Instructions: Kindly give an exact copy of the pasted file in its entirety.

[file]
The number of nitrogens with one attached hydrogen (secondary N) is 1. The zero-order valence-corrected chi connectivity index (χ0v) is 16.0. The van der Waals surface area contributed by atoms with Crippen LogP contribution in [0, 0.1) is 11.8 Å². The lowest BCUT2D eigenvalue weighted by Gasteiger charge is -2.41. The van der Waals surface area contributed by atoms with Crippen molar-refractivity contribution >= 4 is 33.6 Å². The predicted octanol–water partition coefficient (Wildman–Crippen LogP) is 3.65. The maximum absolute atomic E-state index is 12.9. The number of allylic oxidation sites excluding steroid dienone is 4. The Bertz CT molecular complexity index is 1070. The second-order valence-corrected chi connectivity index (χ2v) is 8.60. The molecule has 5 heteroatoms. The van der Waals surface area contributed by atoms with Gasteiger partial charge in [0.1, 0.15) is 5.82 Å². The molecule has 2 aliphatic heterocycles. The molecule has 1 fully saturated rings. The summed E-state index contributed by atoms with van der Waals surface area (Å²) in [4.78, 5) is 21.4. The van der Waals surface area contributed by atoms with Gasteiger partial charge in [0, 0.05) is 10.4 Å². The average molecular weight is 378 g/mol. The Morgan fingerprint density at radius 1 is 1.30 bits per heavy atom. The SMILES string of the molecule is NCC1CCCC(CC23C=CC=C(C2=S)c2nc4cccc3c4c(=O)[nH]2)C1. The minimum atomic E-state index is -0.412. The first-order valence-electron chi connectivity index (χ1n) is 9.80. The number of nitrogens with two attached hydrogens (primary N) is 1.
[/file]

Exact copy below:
The number of nitrogens with one attached hydrogen (secondary N) is 1. The zero-order valence-corrected chi connectivity index (χ0v) is 16.0. The van der Waals surface area contributed by atoms with Crippen LogP contribution in [0, 0.1) is 11.8 Å². The lowest BCUT2D eigenvalue weighted by Gasteiger charge is -2.41. The van der Waals surface area contributed by atoms with Crippen molar-refractivity contribution >= 4 is 33.6 Å². The predicted octanol–water partition coefficient (Wildman–Crippen LogP) is 3.65. The maximum absolute atomic E-state index is 12.9. The number of allylic oxidation sites excluding steroid dienone is 4. The Bertz CT molecular complexity index is 1070. The second-order valence-corrected chi connectivity index (χ2v) is 8.60. The molecule has 5 heteroatoms. The van der Waals surface area contributed by atoms with Gasteiger partial charge in [0.1, 0.15) is 5.82 Å². The molecule has 2 aliphatic heterocycles. The molecule has 1 fully saturated rings. The summed E-state index contributed by atoms with van der Waals surface area (Å²) in [4.78, 5) is 21.4. The van der Waals surface area contributed by atoms with Gasteiger partial charge in [0, 0.05) is 10.4 Å². The average molecular weight is 378 g/mol. The Morgan fingerprint density at radius 1 is 1.30 bits per heavy atom. The SMILES string of the molecule is NCC1CCCC(CC23C=CC=C(C2=S)c2nc4cccc3c4c(=O)[nH]2)C1. The minimum atomic E-state index is -0.412. The first-order valence-electron chi connectivity index (χ1n) is 9.80. The number of nitrogens with two attached hydrogens (primary N) is 1.